Once the company was established with a solid database of retailers, I developed the fine jewellery category, working with the likes of Melanie Georgacopoulos, Fernando Jorge, Monique Pean, Delfina Delettrez, …etc. and more. Recently I have shifted a lot of my work to business development with jewellery brands, putting to use the expertise I have gained during these last 20 years. From branding, brand positioning to product strategy & merchandising as well as marketing and sales strategy. Our objective is to add value and guide brands to launch and achieve their business objectives, allocating the right resources and budgets to each part of their business.

I opened Objet d’Emotion in 2018 from frustration and a desire to nourish a dialogue with discerning jewellery lovers as I felt mainstream retailers were taking little risk and carrying the same soulless jewellery brands (often overpriced and with little design to justify prices ).

At Objet D’Emotion, jewellery and storytelling go hand in hand. Valery, why is it important to tell stories through jewellery?

Jewellery carries emotions as it tells us about the maker as well as the wearer, jewellery has been telling about both identity and rituals for many centuries and especially the human bond. Thus, jewellery creates memories, jewellery is part of history. Jewellery weaves a story, whatever story it is. Jewellery is worn on the skin, is passed on, is gifted…It celebrates moments in life, it celebrates customs and is part of rituals in many parts of the world. Jewellery is probably one of the most intimate objects that one can own, wear and transmit. Jewellery is also crafted through skills that have been again developed and honed for centuries. Jewellery is part of the fabric of our societies much like garments, it tells of a time, of a culture, of the evolution of humanity. Jewellery is Storytelling.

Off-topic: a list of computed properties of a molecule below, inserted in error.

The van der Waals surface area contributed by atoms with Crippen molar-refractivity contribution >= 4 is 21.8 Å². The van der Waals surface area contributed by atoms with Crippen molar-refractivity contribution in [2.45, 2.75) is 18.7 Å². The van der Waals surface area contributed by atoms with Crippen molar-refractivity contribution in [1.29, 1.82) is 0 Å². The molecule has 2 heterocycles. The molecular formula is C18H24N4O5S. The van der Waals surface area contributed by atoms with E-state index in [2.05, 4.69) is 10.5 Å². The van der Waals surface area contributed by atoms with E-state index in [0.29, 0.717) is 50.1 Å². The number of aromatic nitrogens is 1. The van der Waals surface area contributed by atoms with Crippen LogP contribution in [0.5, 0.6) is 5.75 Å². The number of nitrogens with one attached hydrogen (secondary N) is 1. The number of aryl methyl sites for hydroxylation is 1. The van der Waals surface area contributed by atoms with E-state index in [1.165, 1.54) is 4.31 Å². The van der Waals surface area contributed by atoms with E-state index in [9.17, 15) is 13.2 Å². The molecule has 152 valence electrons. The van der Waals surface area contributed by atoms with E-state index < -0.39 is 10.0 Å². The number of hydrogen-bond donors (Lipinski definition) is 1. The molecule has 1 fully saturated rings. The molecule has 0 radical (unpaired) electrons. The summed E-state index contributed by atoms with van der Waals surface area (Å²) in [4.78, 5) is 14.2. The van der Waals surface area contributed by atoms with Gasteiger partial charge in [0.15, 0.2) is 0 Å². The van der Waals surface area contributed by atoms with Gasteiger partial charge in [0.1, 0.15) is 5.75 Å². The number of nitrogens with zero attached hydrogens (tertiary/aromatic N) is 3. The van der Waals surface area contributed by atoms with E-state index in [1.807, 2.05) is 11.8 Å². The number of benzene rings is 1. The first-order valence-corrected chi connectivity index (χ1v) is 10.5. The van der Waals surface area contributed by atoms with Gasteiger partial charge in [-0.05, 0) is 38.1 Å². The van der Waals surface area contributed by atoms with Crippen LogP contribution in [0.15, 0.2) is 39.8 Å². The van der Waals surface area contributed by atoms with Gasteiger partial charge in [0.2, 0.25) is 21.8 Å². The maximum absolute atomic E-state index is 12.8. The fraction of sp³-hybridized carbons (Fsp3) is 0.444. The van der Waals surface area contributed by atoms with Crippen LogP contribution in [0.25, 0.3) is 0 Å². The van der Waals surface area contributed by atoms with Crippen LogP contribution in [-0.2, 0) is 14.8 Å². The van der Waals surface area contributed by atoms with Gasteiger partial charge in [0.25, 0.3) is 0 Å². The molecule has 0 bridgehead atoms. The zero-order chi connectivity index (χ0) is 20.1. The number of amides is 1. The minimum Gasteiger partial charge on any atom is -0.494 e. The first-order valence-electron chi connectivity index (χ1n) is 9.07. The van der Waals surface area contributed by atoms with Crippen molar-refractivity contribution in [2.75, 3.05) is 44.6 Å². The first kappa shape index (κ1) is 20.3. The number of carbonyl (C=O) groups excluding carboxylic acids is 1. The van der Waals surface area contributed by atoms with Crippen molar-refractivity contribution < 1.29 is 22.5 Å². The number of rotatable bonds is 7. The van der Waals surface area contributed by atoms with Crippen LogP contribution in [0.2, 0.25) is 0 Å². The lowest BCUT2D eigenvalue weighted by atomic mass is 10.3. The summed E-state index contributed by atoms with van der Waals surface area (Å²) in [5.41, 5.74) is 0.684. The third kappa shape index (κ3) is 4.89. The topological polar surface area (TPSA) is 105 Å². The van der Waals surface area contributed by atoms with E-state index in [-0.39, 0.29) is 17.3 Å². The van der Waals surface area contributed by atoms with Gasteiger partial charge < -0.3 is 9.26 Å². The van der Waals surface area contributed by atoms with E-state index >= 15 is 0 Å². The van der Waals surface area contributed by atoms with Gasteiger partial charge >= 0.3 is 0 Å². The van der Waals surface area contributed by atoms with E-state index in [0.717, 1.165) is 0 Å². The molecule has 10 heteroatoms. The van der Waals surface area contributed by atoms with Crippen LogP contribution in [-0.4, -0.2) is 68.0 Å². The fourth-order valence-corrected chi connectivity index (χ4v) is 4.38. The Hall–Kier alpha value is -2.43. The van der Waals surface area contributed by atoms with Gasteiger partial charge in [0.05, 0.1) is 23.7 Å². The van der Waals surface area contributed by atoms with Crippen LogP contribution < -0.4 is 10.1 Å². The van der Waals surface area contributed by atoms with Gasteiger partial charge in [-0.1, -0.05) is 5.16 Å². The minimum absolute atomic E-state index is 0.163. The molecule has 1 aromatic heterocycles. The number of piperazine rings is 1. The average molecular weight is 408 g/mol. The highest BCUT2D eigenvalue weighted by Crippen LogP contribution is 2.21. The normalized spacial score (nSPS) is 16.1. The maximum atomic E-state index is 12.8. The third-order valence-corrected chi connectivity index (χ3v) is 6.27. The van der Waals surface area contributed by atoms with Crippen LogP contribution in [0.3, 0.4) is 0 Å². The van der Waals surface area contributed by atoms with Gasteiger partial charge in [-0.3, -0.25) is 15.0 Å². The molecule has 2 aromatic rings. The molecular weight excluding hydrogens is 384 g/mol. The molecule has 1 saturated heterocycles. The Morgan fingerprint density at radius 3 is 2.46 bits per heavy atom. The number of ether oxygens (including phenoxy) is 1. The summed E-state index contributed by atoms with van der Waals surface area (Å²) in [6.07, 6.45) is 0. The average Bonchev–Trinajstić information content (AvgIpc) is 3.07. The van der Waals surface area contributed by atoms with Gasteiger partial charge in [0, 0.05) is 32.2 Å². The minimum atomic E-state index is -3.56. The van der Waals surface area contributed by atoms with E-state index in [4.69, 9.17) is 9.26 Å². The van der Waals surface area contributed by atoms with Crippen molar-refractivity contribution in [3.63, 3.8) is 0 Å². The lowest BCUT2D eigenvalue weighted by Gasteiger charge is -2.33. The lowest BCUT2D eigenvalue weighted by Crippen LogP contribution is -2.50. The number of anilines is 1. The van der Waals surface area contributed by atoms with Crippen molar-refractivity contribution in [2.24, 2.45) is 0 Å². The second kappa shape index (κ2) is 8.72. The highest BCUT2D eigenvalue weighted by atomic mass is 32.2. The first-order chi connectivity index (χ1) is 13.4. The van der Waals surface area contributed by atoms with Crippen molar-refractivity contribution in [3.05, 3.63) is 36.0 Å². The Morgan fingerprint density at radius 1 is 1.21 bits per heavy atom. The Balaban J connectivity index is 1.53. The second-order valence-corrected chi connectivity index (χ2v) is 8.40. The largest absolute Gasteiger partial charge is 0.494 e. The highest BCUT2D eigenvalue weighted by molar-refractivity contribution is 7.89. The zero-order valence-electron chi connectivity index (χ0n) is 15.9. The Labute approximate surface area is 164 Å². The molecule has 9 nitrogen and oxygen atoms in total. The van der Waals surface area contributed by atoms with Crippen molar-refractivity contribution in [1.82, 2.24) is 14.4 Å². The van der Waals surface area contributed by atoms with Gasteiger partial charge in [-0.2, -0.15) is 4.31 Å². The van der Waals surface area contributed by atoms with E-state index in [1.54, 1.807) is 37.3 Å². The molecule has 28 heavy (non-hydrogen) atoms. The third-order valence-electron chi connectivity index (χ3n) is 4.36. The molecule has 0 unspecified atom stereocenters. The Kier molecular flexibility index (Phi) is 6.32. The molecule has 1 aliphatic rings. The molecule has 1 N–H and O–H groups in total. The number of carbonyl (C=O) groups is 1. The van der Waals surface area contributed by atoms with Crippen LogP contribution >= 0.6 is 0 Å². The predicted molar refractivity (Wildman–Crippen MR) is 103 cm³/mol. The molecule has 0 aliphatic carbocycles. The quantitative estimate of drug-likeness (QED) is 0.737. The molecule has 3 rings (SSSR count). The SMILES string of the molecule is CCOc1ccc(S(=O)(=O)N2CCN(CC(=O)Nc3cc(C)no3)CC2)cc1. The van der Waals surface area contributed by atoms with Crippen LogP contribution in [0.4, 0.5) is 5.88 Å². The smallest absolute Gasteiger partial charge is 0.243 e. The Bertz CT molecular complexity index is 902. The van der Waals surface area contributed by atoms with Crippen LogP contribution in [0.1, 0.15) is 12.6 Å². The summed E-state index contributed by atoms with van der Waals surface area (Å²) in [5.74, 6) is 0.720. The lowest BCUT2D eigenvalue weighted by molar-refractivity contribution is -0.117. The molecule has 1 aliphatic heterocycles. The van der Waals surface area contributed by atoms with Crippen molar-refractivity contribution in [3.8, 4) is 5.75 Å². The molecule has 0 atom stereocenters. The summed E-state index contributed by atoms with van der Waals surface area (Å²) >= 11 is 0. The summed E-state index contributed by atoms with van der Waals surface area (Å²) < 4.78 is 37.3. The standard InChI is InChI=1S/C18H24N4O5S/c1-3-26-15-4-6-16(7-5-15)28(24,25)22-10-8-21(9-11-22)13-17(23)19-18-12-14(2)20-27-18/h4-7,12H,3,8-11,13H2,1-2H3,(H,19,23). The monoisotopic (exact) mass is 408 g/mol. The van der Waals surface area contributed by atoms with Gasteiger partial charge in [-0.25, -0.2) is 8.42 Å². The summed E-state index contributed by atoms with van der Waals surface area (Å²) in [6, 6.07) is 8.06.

You curate pieces from an exceptional group of jewellery designers. What is the most exciting part jewellery curation?

I want the jewellery pieces to converse with each other and to dialogue with the viewer, the wearer, the collector, the novice…I love nothing more than when jewels add to the jewellery conversation, when they surprise, intrigue, provoke, challenge, when they create all sorts of emotions. And of course,  when they are innovative. I love to think from the point of view of a novice collector, what pieces I would like to own, to wear, to pass on. I like the jewels to tell a story, so I am not interested in commercial trinkets, design is key, as is the storytelling. I love discovering new, fresh work…and it is not so easy today. I admire Taffin hugely as an example, I think James (Taffin) is so innovative and his designs are so simple and yet so complex and elegant. He still surprises me. As much as I love the earlier work of Melanie Georgacopoulos, the slicing, drilling, plating of pearls and her work with mother of pearl, she has elevated the material through her experimentation.

At Objet d’Emotion, innovative design and fine craftsmanship come first. What do design and craftsmanship mean to you?